April 30, 2024

What Causes Food Spoilage?

What Causes Food Spoilage?

Food spoilage happens when a perishable food product reaches a point where it is no longer suitable or safe for consumption by consumers. This issue can arise at any stage of the supply chain, spanning from the farm to the consumer's plate, resulting in food going to waste, being discarded, becoming spoiled, reaching its expiration date, or ultimately remaining uneaten.

Below, discover some of the top causes of food spoilage, the larger impacts of food spoilage, and how you can manage and reduce food waste across the supply chain.

What Causes Food Spoilage?

Since produce begins to decompose almost immediately, time plays a crucial component in the preservation of food. Food must be harvested, packed up, shipped, and stocked in stores as quickly as possible. Depending on the distance between the location of the food and where it will be stocked for consumption, the supply chain timeline could be up to a week after harvest, and sometimes even longer.

There are various causes of food spoilage, such as poor logistics, cold chain inefficiencies, unsuitable packaging, incorrect temperature storage, and transport delays. 

One common preventative measure for reducing food spoilage in the supply chain includes keeping perishable goods in conditions that delay spoilage, such as refrigeration. Nonetheless, despite the implementation of these preventive measures, food wastage still occurs at the grocery store level because of inadequate tracking and management practices.

Top causes of food waste at the grocery store level include:

Local store managers are often responsible for handling food orders and commonly base their buying decisions entirely on manual observations and records. Since this method doesn’t incorporate data analysis via technology, it causes over-ordering that leads to unnecessary food waste.  

Stores have a constant supply of new products coming in to ensure aisles are aesthetically appealing (rather than leaving out bruised or over-ripened produce due to a perception that customers won’t buy it). Leftovers caused by overstocking are thrown away in favor of more visually appealing food.

When store managers solely rely on recent data for their ordering decisions and fail to leverage inventory management systems, they often end up ordering an excess of the wrong items or insufficient quantities of the right items. This is because they are simply not equipped to adjust their orders based on current demand and trends. Essentially, when ordering is manually managed at the store level without a deeper understanding of sales and trends data, it isn’t possible to maintain optimal stock levels.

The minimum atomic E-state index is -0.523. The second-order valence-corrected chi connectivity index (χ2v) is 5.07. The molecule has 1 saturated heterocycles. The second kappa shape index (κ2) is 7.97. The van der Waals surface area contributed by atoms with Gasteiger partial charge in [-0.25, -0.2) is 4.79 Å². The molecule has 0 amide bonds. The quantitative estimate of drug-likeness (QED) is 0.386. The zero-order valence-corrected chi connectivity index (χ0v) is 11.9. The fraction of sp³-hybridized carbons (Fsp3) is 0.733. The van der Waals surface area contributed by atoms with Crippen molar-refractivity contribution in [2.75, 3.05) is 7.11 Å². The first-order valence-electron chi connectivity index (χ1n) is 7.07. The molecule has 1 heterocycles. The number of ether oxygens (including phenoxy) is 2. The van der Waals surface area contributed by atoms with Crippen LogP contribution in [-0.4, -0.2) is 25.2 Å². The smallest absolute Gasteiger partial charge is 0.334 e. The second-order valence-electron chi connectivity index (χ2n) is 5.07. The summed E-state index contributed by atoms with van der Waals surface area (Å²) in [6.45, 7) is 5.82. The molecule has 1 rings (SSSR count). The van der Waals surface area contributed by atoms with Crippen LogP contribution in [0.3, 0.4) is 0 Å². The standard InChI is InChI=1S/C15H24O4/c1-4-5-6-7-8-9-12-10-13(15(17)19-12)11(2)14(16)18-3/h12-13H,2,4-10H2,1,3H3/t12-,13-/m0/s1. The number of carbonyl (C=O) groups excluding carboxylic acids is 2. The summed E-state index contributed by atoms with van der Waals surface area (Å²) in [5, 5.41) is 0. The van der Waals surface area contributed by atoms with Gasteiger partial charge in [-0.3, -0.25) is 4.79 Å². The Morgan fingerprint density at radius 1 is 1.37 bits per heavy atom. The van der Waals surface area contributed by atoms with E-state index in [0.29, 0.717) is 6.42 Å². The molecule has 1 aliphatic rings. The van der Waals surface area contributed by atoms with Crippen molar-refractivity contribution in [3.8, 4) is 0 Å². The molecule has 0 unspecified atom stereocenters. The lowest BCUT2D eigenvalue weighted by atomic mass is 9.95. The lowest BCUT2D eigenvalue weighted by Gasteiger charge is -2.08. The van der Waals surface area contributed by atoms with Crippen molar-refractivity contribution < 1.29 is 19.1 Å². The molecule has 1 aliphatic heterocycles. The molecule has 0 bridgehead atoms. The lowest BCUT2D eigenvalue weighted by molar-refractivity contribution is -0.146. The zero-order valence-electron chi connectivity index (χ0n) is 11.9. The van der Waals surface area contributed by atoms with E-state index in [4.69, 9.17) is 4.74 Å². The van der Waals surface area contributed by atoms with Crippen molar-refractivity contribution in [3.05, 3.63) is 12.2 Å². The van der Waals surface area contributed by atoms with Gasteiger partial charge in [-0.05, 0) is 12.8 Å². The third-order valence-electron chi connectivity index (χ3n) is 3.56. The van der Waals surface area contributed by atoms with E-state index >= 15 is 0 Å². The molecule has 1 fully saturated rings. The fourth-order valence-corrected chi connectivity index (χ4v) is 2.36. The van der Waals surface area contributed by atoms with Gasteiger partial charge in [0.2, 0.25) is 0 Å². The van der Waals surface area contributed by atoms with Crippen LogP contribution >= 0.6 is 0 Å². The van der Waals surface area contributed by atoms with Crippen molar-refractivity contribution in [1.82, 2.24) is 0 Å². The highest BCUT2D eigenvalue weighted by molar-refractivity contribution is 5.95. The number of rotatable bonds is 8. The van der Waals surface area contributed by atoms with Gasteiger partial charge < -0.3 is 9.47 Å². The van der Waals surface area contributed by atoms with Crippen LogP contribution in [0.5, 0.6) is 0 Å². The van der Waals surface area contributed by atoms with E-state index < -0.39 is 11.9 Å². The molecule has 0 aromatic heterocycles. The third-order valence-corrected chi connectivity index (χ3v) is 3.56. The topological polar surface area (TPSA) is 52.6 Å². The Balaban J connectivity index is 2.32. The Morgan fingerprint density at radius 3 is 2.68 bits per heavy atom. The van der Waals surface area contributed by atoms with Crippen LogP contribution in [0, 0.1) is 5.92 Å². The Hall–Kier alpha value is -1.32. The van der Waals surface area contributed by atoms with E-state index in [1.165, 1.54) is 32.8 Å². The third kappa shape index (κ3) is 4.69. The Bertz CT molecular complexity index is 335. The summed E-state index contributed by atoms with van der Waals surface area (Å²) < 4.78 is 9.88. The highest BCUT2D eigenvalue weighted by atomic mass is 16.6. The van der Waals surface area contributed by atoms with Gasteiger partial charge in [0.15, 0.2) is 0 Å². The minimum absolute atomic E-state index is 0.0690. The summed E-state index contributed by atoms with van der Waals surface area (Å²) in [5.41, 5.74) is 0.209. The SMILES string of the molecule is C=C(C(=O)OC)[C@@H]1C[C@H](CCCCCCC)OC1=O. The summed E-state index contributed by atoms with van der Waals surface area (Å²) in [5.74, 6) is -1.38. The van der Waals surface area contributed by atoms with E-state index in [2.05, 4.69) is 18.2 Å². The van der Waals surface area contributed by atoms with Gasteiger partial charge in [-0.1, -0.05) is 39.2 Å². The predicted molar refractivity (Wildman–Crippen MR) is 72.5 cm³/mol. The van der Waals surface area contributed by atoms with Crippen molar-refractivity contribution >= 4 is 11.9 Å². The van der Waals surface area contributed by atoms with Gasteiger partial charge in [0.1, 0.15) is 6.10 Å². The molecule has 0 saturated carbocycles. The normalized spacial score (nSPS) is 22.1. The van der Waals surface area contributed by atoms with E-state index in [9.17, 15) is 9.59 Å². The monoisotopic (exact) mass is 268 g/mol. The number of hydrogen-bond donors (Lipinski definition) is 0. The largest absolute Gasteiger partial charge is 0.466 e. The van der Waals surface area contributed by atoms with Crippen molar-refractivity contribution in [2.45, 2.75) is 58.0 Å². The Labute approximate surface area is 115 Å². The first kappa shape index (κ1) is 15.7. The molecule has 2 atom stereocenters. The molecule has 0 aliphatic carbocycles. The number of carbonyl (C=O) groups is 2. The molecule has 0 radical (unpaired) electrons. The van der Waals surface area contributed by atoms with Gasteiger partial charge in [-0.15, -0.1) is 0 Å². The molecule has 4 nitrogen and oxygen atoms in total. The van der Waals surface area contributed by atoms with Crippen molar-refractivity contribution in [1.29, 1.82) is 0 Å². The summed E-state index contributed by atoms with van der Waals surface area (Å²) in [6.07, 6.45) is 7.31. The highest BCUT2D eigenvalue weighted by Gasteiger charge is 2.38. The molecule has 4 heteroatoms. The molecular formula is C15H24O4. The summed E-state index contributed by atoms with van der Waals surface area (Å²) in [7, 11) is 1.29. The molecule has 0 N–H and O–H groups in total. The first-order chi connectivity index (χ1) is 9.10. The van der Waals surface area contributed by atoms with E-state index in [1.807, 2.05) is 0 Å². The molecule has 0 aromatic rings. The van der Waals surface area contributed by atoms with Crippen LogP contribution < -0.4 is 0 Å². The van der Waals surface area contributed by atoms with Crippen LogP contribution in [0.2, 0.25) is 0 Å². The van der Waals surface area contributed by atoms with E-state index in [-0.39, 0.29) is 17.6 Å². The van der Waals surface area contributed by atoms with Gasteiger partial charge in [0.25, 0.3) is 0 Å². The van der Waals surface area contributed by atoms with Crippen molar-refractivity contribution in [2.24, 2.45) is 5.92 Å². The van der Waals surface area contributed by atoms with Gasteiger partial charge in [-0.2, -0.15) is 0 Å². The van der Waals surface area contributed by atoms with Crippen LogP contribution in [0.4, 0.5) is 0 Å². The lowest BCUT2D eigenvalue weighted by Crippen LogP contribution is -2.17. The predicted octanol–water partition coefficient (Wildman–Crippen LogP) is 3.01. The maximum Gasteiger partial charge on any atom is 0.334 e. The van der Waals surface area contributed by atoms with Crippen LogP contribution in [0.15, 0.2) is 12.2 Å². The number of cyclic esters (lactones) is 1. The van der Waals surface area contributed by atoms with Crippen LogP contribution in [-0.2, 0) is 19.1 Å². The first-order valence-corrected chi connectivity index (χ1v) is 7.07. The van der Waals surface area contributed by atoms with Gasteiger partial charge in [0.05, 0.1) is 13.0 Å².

Food waste at the store level can be significantly reduced with the use of monitoring systems. By being able to analyze market demand and current trends, grocery store managers can meet customer needs while reducing the amount of food they dispose of. Inventory analysis provides deeper insights into demand trends to ensure the right amount of product is ordered for each store location or to its last-mile destination. 

Financial, Economic, and Societal Impact of Food Spoilage 

There are also financial, economic, and social impacts of food waste that are a concern to all the players in the supply chain, from the farm to the consumer. 

Financial Impact

Food waste has significant financial costs, including costs to:

In addition to the monetary cost of the food wasted, there are additional financial costs associated with collecting, managing, and treating the wasted products.

Economic Impact

Whenever food is wasted, all the resources that have been used to produce that food, such as land, water, soil, and energy, are also wasted. The waste of resources is detrimental to the health of other humans, animals, plants, and ecosystems.

Social Impact

Globally, hundreds of millions of people are undernourished. Wasted food could have been used to help reduce hunger problems for these individuals and families. Lost and wasted food represents a missed opportunity to feed the world’s growing population.

Managing Food Waste in the Supply Chain

Controlling food waste starts with monitoring each process in the supply chain and identifying where the loss is happening. This can be done by conducting an audit that measures and tracks the amount of food waste and where it is occurring. 

From there, with the help of automation tools, inventory management can be improved, and distribution and transport solutions can be developed. Additionally, technologies such as biosensors and time temperature controls are used to monitor ideal storage conditions during transportation and at the final destination. 

Some ways to reduce food waste in the supply chain are:

How Evigence Can Help Reduce Food Spoilage

Effectively managing fresh food to prevent spoilage is undoubtedly challenging but entirely attainable. Evigence's sensor tracking technology offers distinctive tracking and data analysis capabilities that enhance efficiency throughout the entire cold chain process, significantly contributing to the reduction of food waste.

Our first-class and innovative technology combines sensors with data analytics to monitor food’s freshness at the item level in real-time, from production through consumption. The sensors, time-temperature indicators (TTIs), track cumulative time and temperature to monitor the freshness of perishable items, and provide actionable  valuable insights back to corporate users.  

Partner with Evigence to minimize waste and uphold product quality through our comprehensive freshness management platform, which utilizes temperature sensors, real-time alerts, and advanced analytical capabilities.

Learn about our cold chain freshness monitoring and last-mile services. 

Feel free to contact us with any questions about our service offerings.

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